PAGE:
Stories told by Russian-speaking Jews allow to discern the spiritual dimension of life more vividly and clearly and thus become a mirror in which American Jews can see their own spiritual depth ensconced in the shell of rationality.
3. Personal Stories of Russian-speaking Jews as a Key to Overcoming the “Russian” Stereotype
This track appeals to Jewish communities in different countries, seeking to overcome stereotypes and prejudice about Russian-speaking Jews. The goal is to get the outside world to see us as Jews, not “Russians.”
Stories told by Russian-speaking Jews expose their Jewish nucleus, point to the truly Jewish behavior throughout their lives, and emphasize their Jewishness despite the customs and practices learned from Russian culture.
Learning about these stories help Jews from different countries see our heroes not as a “distorting mirror,” “Russians,” but as their brethren, the “hidden righteous Jews” whose un-Jewish actions and decisions are in fact imbued with Jewish content and tradition that’s kept alive in their hearts.
4. Personal Stories of Russian-speaking Jews as a GPS That Helps to Overcome the Challenges of Global Development
This track appeals to members of the business, intellectual, and political elites in different countries. Stories told by Russian-speaking Jews may serve as a GPS that helps the humanity rethink and implement true human values.
Propagating the lessons of the Playing with Leviathan project is particularly relevant in the modern world that faces a crisis of meaning and values in various facets of life – from business to family.
According to the poll taken among prominent business and political leaders at the Davos Forum, 68 percent of the respondents believe that the current global crisis is a crisis of values and trust as well; 55 percent believe “higher human values exist.” The Forum’s founder and president Klaus Schwab states that “the future requires us to first and foremost rethink our values”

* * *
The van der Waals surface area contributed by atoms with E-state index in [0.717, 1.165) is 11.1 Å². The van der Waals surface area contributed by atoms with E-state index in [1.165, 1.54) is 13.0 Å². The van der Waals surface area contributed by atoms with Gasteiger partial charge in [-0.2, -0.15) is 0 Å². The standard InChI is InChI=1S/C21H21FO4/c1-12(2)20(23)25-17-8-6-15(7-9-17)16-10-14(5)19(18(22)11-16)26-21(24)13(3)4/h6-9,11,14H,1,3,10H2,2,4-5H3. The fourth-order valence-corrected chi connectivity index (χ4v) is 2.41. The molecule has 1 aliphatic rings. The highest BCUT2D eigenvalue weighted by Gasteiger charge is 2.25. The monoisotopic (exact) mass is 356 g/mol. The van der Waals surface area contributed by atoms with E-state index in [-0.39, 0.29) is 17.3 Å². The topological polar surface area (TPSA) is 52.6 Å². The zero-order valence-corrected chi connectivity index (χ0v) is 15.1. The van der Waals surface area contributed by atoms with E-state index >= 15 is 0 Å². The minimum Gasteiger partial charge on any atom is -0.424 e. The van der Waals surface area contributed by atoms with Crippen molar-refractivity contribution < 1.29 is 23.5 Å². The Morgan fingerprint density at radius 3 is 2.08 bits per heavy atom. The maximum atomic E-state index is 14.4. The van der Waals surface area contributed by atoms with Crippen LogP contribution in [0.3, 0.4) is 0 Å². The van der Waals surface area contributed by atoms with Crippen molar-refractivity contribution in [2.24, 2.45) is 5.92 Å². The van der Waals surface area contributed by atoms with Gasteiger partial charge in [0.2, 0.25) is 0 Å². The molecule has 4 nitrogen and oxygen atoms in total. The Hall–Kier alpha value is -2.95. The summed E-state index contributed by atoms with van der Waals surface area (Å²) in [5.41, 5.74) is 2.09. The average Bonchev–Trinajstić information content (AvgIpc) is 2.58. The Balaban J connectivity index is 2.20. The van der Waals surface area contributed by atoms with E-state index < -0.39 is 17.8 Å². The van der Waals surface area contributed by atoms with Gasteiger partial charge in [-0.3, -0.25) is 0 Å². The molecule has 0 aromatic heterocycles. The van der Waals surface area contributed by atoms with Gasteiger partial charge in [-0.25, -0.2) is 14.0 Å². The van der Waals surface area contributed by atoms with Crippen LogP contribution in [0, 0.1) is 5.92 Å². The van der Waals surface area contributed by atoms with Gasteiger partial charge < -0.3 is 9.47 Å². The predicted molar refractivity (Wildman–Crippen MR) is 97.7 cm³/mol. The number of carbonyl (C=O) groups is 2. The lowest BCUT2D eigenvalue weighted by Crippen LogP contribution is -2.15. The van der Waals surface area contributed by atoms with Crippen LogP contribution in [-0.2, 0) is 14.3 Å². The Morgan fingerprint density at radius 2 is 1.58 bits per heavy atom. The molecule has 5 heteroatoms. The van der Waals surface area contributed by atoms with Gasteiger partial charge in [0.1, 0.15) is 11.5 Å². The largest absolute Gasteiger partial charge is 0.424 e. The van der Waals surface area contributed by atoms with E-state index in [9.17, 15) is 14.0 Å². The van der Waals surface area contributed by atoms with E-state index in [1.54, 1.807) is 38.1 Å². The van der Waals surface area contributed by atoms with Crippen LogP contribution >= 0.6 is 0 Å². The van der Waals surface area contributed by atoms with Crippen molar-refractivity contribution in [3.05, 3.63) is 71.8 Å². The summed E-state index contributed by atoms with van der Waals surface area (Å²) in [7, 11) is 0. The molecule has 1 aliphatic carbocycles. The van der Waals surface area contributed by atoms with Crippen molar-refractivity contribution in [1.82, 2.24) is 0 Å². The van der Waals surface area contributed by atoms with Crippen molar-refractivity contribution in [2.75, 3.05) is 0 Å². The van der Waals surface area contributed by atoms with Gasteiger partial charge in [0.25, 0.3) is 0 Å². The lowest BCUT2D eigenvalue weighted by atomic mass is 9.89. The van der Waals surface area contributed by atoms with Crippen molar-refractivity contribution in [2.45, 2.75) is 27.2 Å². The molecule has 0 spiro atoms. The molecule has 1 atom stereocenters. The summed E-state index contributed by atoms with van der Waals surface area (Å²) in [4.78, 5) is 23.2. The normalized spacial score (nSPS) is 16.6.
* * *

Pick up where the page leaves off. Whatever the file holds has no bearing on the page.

What are the practical implications of these beliefs? How can one link the rethinking of values to everyday decisions and actions? How do higher values manifest themselves in the fabric of modern life? Where to look for inspirations and moral guideposts? There are millions of known business success stories, but just a handful of stories tell us about reexamining one’s values and applying them in the business world, society at large, and family. They remain in the realm of private life, but our project fills this important void.
Innovational Platform for Promoting Personal Stories
The project provides its participants – heroes who shared their stories with us – with the platform to discover, reflect on, and disseminate their experience. It includes:
Elevating the Sparks Public Recognition Award
Elevating the Sparks award seeks to attract public attention to the participants’ life stories and widely disseminate their experiences.
The name goes back to the Jewish concept of divine sparks. The sparks are said to be trapped in the shell of the material world, and the person’s goal is to redeem them. In the context of our project, “elevating the sparks” symbolizes the Jewish soul’s profound longing for the truth, kindness and beauty, which can be externalized in one’s business, social, and personal life. Redeeming the sparks is part of the individual contribution to tikkun olam – repairing the world.
The award goes to individuals for their achievements in the “game with Leviathan”, for their aspiration and ability to see human depth rather than the positions people around them hold and social roles they play. The awardees see a fluid reality behind formal structures and traditional schemes, and display on this journey the ability:
Special nominations for the Elevating the Sparks award also allow to express appreciation to:
The recognition ceremony is a celebration that attracts wide public attention to the hero’s life experience and unites different generations of participants’ families. Innovational approach to conducting the ceremony casts the substantive presentation (philosophic reflection, thorough argumentation, expert opinion) in a festive form capped by participants’ awards, making it an outstanding and memorable event.
The ceremonies are held in two formats. The first format is local, the ceremonies are hosted by co-leaders in their respective cities and spheres of interest (for instance, professional associations, chambers of commerce, and business clubs). And the second format is an annual gala, which brings together all of the past ceremonies’ participants (some via a teleconference). This event is intended to recap the project’s accomplishments for the past year and determine its future direction.
We will be happy to answer your questions, provide additional information, and discuss your possible participation in the project.
Dr. Mark Tourevski, the Founder of the Online Oral History Museum and the creator of the Playing with Leviathan project.